One could view the departure from Sinai in two ways. One would be similar to the little girl and her grandmother. As long as we are at Sinai, under the influence of the Revelation experience, we remain connected and devoted to G-d and what He expects of us. But once we depart, we cannot maintain that elevated state of connection.

The second and more proper perspective is, that leaving Sinai is by the direction G-d (as symbolized by the lifting of the Cloud of Glory). The purpose is not to take us away from the Siniatic impact, but rather for us to take the experience of Revelation and apply it to regular everyday life. In a sense, the 20th of Iyar represents the first full day of our mission as Jews – to transform and elevate our world into a dwelling for the Divine.

When we are at the foot of Sinai, G-d’s presence looms large in everything that we do. When we travel away from Sinai, this becomes our challenge. Our mundane activities must be suffused with a devotion to Hashem. As Proverbs states, “In all your ways you shall know Him.” This theme is reflected in Pirkei Avot, “All your deeds should be for the sake of heaven.”

When the Cloud of Glory lifted, it led the way, showing the people of Israel in which direction they were to travel. Thankfully, Hashem has given us this same guidance in the form of Torah teachings and inspired Jewish leaders over the generations, who show us the way to maintain the intensity of our connection with Hashem.

Wishing you a Shabbat Shalom
Rabbi Mendel Rivkin

Social Distancing from G-d

Today is Pesach Sheini – the second Passover, one of the more obscure holidays on the Jewish calendar. Pesach Sheini originated with a small group of people who were ritually impure at the first anniversary of the Exodus. Hashem responded to their plea for inclusion, by giving them a “make-up date” one month later. From the language that the Torah uses, there is an inspiring insight derived in Chassidus.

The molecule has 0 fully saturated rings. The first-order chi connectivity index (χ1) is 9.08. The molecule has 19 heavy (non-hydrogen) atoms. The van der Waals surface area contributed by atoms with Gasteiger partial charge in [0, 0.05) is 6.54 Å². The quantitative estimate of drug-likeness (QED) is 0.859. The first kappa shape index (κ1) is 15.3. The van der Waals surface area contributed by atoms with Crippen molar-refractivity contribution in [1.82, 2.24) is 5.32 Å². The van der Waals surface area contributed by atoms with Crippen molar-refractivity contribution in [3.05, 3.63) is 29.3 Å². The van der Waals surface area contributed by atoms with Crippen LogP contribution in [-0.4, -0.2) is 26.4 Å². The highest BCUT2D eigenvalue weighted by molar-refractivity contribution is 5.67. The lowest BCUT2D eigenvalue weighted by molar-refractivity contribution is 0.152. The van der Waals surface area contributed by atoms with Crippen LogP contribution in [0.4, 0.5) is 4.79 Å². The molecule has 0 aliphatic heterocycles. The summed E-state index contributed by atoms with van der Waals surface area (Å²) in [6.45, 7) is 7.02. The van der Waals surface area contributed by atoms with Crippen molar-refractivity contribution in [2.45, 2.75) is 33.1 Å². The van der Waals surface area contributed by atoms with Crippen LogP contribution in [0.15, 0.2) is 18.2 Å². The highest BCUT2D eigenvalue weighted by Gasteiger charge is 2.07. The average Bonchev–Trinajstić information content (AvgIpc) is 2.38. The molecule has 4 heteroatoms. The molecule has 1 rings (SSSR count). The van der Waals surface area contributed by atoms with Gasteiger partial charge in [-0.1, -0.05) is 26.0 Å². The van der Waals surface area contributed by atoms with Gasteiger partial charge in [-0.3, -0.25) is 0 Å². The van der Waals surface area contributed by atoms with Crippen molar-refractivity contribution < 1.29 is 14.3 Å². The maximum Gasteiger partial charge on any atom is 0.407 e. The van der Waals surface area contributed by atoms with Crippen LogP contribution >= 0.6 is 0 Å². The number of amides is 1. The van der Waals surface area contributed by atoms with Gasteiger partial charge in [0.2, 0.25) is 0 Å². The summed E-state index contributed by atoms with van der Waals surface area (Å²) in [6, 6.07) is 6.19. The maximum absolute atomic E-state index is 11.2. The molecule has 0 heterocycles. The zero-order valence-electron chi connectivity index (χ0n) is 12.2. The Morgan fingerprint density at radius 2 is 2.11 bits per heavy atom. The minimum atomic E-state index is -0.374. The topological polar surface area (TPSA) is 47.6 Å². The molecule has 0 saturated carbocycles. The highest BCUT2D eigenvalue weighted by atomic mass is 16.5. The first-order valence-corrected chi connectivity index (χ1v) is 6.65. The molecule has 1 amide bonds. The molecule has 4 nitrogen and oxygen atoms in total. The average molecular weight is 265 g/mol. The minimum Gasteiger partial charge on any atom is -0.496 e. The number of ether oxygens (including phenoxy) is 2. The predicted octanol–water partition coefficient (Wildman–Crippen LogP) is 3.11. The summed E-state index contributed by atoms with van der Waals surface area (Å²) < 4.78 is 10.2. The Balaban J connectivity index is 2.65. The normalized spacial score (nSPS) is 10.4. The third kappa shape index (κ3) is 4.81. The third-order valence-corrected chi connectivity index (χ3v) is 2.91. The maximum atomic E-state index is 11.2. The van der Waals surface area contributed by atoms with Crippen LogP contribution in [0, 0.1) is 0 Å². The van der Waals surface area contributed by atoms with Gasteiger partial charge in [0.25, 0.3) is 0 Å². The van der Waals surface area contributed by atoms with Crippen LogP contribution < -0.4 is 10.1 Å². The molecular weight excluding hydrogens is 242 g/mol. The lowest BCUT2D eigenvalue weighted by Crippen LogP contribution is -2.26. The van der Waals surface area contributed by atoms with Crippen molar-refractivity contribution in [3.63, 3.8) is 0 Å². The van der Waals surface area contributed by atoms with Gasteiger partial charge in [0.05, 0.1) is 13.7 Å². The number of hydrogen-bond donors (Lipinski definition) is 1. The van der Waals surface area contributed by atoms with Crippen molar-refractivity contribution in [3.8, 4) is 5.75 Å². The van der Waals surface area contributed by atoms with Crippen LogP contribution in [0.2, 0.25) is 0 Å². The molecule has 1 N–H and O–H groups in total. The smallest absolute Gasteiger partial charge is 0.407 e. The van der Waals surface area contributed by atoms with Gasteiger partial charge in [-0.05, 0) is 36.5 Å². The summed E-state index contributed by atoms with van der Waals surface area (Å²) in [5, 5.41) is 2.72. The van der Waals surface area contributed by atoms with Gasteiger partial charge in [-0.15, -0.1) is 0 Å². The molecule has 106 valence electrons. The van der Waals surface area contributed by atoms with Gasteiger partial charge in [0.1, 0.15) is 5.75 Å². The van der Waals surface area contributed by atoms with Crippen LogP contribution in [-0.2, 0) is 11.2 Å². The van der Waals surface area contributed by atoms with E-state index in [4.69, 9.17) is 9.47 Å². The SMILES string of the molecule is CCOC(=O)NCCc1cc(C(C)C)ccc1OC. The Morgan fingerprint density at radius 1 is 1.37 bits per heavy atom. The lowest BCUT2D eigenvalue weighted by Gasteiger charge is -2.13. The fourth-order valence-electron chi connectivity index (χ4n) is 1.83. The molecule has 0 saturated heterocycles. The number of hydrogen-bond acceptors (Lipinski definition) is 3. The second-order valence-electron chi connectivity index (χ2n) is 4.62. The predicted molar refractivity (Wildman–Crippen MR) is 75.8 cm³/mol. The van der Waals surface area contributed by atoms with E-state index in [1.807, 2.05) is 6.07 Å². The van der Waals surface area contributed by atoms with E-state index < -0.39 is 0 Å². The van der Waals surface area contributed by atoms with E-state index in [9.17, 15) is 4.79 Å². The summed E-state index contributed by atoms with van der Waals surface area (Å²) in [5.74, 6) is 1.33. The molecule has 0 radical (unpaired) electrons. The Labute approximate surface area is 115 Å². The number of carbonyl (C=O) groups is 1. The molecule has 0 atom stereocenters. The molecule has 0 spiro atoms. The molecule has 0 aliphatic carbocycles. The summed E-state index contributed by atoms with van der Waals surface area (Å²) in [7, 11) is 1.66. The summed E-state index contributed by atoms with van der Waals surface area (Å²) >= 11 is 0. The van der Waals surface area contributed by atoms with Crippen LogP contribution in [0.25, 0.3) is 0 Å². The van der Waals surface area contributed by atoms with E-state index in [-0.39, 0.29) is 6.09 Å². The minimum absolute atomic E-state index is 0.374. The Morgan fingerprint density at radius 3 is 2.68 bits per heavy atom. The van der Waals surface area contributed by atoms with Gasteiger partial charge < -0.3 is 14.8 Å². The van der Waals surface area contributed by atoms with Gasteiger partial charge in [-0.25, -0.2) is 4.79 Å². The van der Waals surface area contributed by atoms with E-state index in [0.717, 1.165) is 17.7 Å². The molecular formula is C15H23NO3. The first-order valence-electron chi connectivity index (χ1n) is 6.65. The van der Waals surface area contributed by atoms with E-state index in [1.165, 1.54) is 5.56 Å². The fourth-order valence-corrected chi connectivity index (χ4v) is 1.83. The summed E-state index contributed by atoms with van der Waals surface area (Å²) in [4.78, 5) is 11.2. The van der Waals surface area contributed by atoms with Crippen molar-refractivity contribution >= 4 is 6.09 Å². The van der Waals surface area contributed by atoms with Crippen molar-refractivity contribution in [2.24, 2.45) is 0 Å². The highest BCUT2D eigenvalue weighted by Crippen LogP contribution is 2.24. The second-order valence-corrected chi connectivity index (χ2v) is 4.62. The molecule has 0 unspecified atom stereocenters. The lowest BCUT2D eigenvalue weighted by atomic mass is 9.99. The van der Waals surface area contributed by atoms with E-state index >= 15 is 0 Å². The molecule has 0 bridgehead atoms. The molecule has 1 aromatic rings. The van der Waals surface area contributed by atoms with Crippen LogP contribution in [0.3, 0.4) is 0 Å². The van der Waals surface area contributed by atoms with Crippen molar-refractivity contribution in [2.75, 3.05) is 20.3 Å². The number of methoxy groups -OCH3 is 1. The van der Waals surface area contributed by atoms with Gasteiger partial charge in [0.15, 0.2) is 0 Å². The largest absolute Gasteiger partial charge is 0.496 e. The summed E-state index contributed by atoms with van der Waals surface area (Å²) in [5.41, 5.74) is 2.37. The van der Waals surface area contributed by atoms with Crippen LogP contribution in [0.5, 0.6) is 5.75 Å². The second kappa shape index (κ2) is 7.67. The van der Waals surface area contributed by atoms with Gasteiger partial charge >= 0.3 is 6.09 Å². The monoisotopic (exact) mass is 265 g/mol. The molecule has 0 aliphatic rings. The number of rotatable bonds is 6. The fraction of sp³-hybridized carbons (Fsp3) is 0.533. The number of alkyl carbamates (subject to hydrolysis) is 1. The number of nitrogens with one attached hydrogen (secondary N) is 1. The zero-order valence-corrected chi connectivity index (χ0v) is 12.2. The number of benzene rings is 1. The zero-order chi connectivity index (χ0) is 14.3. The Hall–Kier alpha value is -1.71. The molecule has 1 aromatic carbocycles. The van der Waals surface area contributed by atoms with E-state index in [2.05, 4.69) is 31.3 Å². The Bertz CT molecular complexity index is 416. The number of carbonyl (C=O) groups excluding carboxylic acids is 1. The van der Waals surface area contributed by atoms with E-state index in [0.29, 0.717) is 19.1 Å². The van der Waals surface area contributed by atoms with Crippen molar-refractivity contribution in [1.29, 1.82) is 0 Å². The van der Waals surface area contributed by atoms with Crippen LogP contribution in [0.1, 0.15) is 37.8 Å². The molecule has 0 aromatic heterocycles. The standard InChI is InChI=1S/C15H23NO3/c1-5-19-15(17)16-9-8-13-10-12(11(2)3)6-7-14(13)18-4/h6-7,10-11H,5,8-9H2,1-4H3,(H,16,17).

The quote from the book of Numbers (8:10) is, “any person who becomes impure (by contact with the) dead, or was on a distant journey, for you or for future generations, shall offer a Pesach offering in the second month…”

The key phrase is “for you.” The simple application is, that Hashem is speaking to those present, and then also to future generations. Chassidus interprets the phrase “for you” as relating to the reason for your impurity or distance. In other words, even if a person is deliberately impure, which conceptually means that they are apathetic to G-dliness and spirituality (symbolized by death), they are still welcome to a second chance. Similarly, even if a person is deliberately practicing “social distancing” with Hashem, Hashem wants them to know that they have an opportunity to get close.

The second chance that Pesach Sheini offers in an expression of Hashem’s boundless love for each and every one of us. Even if in our own minds we are unworthy, and therefore we distanced ourselves, Hashem desires our closeness. Indeed, in response to the cry of a small group of Jews, who were experiencing spiritual FOMO (fear of missing out) that Pesach, Hashem gave us a whole new Mitzvah and a new holiday.

So feel the love wash over you. It is a cleansing love. It is a liberating love. It is an empowering love. But don’t miss the opportunity – seize the moment and the second chance to shake off your own sense of inadequacy, and allow yourself to experience the welcome home embrace of our loving Father.

Shabbat Shalom
Rabbi Mendel Rivkin